13

Sometimes when I shave I accidently cut myself (usually due to haste). I was wondering what is the best way to stop the bleeding and gives the most comfort.

I heard the paper from cigarettes or toilet paper help, but the question is:

Are there any other ways to stop the bleeding and continue or finish up on the shave?

P.S. this is my first question on stack overflow, so tips and pointers are welcome to better my questions and answers!

  • 5
    I'm going to point this out, as most people don't even know it exists. A Styptic Pencil is designed for this exact purpose. It's a little white stick that costs about 3 bucks. amazon.com/Clubman-Styptic-Pencil-Travel-Size/dp/B00E5QJC04 – goodguy5 Apr 11 '16 at 13:55
  • 1
    Also, google is your friend here. While I support this question because I haven't seen it on this site, it has been answered elsewhere. (I own a styptic pencil, as mentioned above, but never use it as I don't cut myself.) – goodguy5 Apr 11 '16 at 13:58
11

The simplest way to stop bleeding from a minor cut like a shaving nick is to apply direct pressure (a clean fingertip does the job nicely) for at least two minutes.

If you take blood thinners or have a low-grade clotting disorder, it might take ten to thirty minutes or more for clotting to occur, and the time must be restarted if you remove the pressure and bleeding restarts. If you have full-blown hemophilia, you shouldn't be shaving at all, by any method (even an electric razor can skim off raised skin around a follicle and cause bleeding), though your doctor may suggest a trimmer with a suitable guard to control beard length.

Obviously, if you have to hold pressure for ten minutes or more to stop bleeding, you'll need to reapply your choice of shaving foam or soap before you can finish shaving, but if that applies to you, you should consider shaving by a method less likely to cause bleeding, such as an electric foil shaver.

  • 1
    With all due respect, this is a medical remedy rather than a lifehack. – Varun Nair Apr 11 '16 at 12:28
  • 3
    Medical problem (bleeding), medical or first aid remedy. There isn't anything simpler than direct pressure, and for most people with common shaving-cut size wounds it'll get the job done fast enough to finish shaving before the foam dries out. – Zeiss Ikon Apr 11 '16 at 12:50
  • 1
    @VarunKN And it is best pointed out that if it were to bleed heavily or for a long period of time that you may have another issue to deal with. – L.B. Jun 2 '16 at 3:28
3

These are 5 alternatives to toilet paper:

1. Deodorant

Most antiperspirants contain aluminum chloride that can, in addition to shrinking sweat glands, constrict blood vessels and clot a nick.

2. Lip Balm

Smearing on a little ChapStick or Vaseline works like a seal—plus it’ll keep bigger cuts from forming unsightly scabs.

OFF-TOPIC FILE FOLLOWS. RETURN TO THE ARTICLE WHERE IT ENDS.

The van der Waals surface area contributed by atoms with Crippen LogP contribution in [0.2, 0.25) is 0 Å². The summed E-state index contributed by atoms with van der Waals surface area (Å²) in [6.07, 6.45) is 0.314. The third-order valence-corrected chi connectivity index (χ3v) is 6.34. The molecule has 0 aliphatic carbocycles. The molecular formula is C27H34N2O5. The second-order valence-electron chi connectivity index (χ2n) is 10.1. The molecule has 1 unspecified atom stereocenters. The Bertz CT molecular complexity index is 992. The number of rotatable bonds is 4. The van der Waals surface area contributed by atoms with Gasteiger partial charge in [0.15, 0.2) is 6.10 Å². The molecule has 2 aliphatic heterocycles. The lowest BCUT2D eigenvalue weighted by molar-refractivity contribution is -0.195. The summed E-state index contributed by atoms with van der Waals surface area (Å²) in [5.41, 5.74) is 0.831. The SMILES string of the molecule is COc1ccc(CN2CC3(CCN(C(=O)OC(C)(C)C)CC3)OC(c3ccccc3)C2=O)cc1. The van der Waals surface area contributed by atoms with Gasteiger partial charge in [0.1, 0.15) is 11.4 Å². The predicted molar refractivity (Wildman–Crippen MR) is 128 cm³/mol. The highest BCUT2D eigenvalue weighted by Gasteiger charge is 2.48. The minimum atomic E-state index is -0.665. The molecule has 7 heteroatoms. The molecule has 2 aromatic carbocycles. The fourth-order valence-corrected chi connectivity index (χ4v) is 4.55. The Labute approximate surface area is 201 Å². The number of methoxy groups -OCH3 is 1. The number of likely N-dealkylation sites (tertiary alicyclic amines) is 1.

3. Ice Cubes

Like swimming pools and your package, the cold shrinks blood vessels, enabling a clot to form fast.

4. Mouthwash

The alcohol in solutions like Listerine acts as an astringent, which halts blood flow by causing tissues to contract.

5. Eye Drops

Red eye relievers like Visine work similarly on cuts: they slow down bleeding by constricting blood vessels

  • Isn't using deodorant on wounds really bad? – Kiwu Apr 13 '16 at 6:36
  • @Kiwi it shouldn't. Also it contains aluminium which is the ingredient that we need to heal – Wha2wear Apr 14 '16 at 6:09
  • just wondering is all, because it contains aluminium indeed, but also contains other stuff which maybe harmful? – Kiwu Apr 14 '16 at 7:19
  • @Kiwi the deodorant is a product made specifically to apply in the skin. As all products, there are several types from soft to strong, but when use it as a remedy to heal the skin, you just need to apply a tiny bit :) – Wha2wear Apr 16 '16 at 7:13
  • 2
    -1 for deodorant. Most of the packages I've read say "don't apply to broken skin" or recommend not applying immediately after shaving under the arms, strongly implying they aren't good for your freshly cut face, either. – Zeiss Ikon Apr 26 '16 at 12:20
2

You can buy an Alum shaving block. These are very cheap, and when you make them wet, and then rub them (softly) over the cut, the alum will make it close.

I use one when shaving with a cut-throat razor. Not necessarily because of cuts, but it also helps with irritation I find.

protected by Community Jun 1 '16 at 14:19

Thank you for your interest in this question. Because it has attracted low-quality or spam answers that had to be removed, posting an answer now requires 10 reputation on this site (the association bonus does not count).

Would you like to answer one of these unanswered questions instead?

Not the answer you're looking for? Browse other questions tagged or ask your own question.